Northlake Improvements Attract Customers
Marty Hollingshead, owner of Northlake Auto Recyclers, understands the importance of having a professional-looking auto recycling business and the impact it makes on the industry’s image.
AARON SALDANA PHOTOGRAPHY
Northlake Auto Recyclers, Inc. doesn’t see a lot of retail traffic in its location in Hammond, Ind. That’s a shame, because customers are missing out on all of the updates and improvements that owner Marty Hollingshead has made in recent years.
“We don’t have a big retail presence or walk-in customers, maybe 10 percent of our customer base is retail,” he said. “The majority of our business is wholesale. But it is still important for us to look professional for ourselves, our customers and for the community. We try to overcome the image of a junkyard. This is no different than any other profession, in that you want to take pride in what you’re doing. People who do visit say that it reminds them of a lawyer’s office.”
Hollingshead bought the place in 1984, just a year after he started working there. The timing was right; the previous owner wanted out. Buying the business seemed like a natural fit for Hollingshead, who had worked in the auto recycling industry since 1977. Having a place of his own allowed him to tailor it to his needs.
Most recently, he purchased a 29,000-square-foot building that’s seven-tenths of a mile from the main location. He completely remodeled it to become a warehouse for parts. It was a welcome addition to the business for inside storage. However, it did take a lot of work to get the building into working condition.
“The warehouse was in pretty sad shape when we got it,” Hollingshead admitted. “We had to completely redo the inside. It took us about 10 months. But now we have five stories with a basement and a freight elevator, and an office building attached to it. It’s a great location, and as the company grows, we can tap into it.”
The warehouse is the latest in a series of additions and improvements that Hollingshead has made to the business. Recently, he constructed a 4,000-square-foot mechanical shop, adding on another 3,500 square-feet of inside core storage. In the past, he has incorporated woodwork into his main office, added a five-bay dismantling building and completely revamped the top floor of one of the warehouses with insulation, glass block windows and energy-efficient lighting. His 18.5-acre site also features professional landscaping. It seems like there’s always a business improvement, whether aesthetic or functional, under way at Northlake Auto Recyclers.
Today, the business boasts 26 employees, and processes between 1,500 and 1,800 vehicles annually. It specializes in late-model foreign and domestic vehicles, what Hollingshead refers to as “mainstream.”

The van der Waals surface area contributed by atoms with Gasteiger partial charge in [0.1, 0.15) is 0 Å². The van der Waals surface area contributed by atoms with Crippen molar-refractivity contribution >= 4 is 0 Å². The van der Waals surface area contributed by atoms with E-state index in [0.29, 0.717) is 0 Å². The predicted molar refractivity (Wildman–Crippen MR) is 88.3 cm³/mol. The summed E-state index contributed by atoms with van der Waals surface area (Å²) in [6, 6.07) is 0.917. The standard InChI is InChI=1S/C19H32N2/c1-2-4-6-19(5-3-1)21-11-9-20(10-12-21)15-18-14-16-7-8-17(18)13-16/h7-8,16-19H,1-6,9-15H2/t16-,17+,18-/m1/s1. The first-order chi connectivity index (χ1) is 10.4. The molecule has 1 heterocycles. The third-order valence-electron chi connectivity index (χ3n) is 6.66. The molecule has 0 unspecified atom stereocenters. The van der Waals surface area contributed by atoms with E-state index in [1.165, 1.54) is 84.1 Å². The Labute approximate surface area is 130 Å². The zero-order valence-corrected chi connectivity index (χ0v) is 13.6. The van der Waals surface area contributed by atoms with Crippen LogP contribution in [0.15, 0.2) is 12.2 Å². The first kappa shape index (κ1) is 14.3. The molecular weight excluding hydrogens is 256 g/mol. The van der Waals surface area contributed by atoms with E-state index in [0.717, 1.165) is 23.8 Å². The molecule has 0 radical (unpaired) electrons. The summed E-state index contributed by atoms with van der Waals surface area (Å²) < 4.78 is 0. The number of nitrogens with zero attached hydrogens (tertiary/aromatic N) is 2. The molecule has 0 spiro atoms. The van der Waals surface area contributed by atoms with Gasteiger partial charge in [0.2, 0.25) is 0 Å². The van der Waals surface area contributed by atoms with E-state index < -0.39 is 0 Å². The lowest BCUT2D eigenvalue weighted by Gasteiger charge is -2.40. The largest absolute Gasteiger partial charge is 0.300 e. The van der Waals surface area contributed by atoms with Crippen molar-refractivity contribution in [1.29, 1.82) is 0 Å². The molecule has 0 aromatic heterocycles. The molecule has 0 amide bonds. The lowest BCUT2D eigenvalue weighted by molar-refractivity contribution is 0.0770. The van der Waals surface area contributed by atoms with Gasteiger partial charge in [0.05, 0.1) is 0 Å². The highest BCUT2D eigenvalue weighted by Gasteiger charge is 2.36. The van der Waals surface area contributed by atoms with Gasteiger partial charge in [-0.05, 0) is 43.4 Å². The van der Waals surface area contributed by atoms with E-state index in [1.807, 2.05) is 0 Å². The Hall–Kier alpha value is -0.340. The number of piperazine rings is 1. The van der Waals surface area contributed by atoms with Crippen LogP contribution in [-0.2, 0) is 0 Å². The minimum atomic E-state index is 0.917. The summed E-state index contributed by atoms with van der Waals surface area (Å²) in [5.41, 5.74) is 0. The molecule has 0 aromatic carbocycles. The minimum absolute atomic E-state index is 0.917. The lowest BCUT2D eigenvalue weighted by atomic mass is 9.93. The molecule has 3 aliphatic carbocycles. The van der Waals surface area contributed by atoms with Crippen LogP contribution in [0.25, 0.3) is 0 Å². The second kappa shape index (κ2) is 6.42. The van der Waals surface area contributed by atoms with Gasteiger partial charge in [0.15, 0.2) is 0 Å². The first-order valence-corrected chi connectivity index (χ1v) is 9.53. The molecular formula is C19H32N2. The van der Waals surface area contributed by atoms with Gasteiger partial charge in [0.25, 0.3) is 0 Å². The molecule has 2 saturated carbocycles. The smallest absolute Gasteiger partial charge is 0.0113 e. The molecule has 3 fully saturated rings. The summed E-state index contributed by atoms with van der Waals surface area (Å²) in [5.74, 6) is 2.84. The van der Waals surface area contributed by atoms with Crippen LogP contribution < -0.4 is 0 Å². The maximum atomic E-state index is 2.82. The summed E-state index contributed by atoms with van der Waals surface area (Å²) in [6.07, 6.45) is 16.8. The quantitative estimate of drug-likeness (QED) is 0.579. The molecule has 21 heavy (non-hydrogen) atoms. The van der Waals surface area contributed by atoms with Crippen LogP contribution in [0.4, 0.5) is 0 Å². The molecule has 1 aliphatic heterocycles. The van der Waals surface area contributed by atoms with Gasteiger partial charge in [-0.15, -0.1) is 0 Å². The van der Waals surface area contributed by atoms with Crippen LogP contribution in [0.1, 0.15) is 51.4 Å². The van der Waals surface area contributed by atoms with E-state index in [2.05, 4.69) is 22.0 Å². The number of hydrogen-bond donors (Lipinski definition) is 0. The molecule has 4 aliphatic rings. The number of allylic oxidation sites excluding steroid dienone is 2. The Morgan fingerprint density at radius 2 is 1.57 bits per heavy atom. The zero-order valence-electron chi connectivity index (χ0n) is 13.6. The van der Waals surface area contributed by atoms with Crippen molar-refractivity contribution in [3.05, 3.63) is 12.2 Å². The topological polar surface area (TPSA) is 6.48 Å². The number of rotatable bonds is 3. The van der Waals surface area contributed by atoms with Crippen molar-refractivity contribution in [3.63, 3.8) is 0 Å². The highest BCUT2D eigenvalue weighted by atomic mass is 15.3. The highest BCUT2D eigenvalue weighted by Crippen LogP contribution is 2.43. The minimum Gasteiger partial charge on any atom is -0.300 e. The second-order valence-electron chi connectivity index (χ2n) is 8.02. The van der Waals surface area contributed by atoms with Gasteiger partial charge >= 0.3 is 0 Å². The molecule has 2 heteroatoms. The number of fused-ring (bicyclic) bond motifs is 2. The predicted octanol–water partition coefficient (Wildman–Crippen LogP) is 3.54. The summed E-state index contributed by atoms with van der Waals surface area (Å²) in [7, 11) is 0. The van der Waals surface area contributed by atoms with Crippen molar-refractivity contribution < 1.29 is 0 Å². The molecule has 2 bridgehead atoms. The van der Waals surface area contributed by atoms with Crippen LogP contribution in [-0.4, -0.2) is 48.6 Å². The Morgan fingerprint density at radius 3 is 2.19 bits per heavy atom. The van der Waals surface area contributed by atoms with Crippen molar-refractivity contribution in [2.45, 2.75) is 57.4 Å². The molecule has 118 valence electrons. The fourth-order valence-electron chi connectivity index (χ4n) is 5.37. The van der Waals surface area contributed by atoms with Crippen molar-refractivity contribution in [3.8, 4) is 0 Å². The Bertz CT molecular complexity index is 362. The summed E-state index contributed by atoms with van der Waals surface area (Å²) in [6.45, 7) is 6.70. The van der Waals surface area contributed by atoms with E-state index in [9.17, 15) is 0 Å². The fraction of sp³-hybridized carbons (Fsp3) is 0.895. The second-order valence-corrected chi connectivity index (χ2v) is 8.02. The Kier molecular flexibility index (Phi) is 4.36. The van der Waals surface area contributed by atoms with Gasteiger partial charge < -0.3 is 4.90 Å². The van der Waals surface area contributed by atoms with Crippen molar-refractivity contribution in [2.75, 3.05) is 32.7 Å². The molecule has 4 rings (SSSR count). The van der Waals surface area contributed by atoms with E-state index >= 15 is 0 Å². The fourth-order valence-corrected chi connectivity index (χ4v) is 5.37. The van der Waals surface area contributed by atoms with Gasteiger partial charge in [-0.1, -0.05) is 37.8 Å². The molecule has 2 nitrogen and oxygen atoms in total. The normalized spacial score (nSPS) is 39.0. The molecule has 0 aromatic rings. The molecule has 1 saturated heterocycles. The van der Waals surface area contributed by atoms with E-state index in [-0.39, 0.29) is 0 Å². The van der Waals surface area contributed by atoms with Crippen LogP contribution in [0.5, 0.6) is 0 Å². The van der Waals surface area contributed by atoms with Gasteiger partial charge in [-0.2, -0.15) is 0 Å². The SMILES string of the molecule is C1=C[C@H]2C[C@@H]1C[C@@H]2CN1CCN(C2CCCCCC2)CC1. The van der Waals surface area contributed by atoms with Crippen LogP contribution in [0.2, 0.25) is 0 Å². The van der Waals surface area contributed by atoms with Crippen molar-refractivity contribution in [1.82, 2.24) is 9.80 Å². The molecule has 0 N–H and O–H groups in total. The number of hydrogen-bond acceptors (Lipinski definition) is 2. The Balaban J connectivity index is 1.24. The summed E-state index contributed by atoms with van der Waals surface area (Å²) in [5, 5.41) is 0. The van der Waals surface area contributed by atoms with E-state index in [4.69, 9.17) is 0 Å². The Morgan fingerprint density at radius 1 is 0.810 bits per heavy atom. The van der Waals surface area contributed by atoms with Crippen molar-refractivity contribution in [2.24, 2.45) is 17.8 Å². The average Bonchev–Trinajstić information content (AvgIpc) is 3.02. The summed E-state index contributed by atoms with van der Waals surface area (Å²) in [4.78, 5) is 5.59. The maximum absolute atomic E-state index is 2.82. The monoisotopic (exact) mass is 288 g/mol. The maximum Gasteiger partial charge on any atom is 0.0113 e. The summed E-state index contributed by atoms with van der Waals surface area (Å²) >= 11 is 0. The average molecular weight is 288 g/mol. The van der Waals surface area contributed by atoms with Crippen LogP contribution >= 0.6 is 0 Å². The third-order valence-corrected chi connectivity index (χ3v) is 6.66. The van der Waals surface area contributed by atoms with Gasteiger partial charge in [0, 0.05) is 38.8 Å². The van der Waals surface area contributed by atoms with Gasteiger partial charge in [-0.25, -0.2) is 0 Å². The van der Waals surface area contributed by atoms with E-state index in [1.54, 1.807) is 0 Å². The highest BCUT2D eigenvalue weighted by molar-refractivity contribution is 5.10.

“Now I have about just about 100,000 square-feet of inside storage and building space,” he said. “Then we have our outside sheet metal racks, which are covered. A lot of guys make that mistake - they want more business but are not ready for it because they don’t have the inventory. We’re able to stock everything our customers need, so that we can get it out to them the minute they need it.”
Even the web site speaks to Northlake Auto Recyclers’ well-stocked buildings. The motto is “When we say we have it - we do!” Parts are carefully harvested, tested and UPC-coded for next-day delivery, in most cases. Because of its location just 700 feet from the Indiana state line, the business services northwest Indiana and the Chicago market, calling itself “the Premiere Recycler in Chicagoland.” Hollingshead believes that Northlake Auto Recyclers is the largest buyer of OEM surplus in the region.
Indiana Clean Yard
Northlake Auto Recyclers’ extensive stock and its professional image are not the only things that distinguish it from others; the facility also carries the distinction of being the first Indiana Clean Yard - Gold Level by the Indiana Department of Environmental Management (IDEM). “Achieving the highest certification level signifies that the auto salvage facility has gone beyond environmental regulations to show that they care about the community and are committed to protecting the environment,” noted the IDEM press release.
For Hollingshead, it just means that things are done right. “It goes back to taking pride in your work,” he explained. “Making sure that you have a clean yard that meets environmental standards is the right thing to do.”
Hollingshead keeps tabs on the key issues, like the environment, by staying active in the industry. He serves on the board of the Automotive Recyclers of Indiana, Inc. (ARI). “It’s important to participate,” he said. “There’s strength in numbers. As an organized group, we can have a voice in legislation that affects us.”
At work, he leads by example. Creating a professional environment sets the stage for a professional interaction with customers. He works closely with employees to deliver that experience, as well as quality parts. He’ll even jump in and do the job with his staff, because “we’re all working for the same thing.”
Chosen to speak at the 2014 Hollander Innovative Summit on quality control, Hollingshead acknowledged that “at Northlake, we pride ourselves on providing quality parts for our customers. But we also work really hard to make sure that we deliver excellent customer service. My people are the reason that we’re successful. I’d put them against anyone else in terms of the effort they put forth, and it shows with our customers. You know you’re doing a good job when a customer keeps coming back. We’ve built our reputation by just word of mouth.
“What we are able to do is dictated by circumstances,” added Hollingshead. “We’ve built a good business and we’ll continue to build upon what we’ve already done. We will do our part to protect jobs and grow the industry.”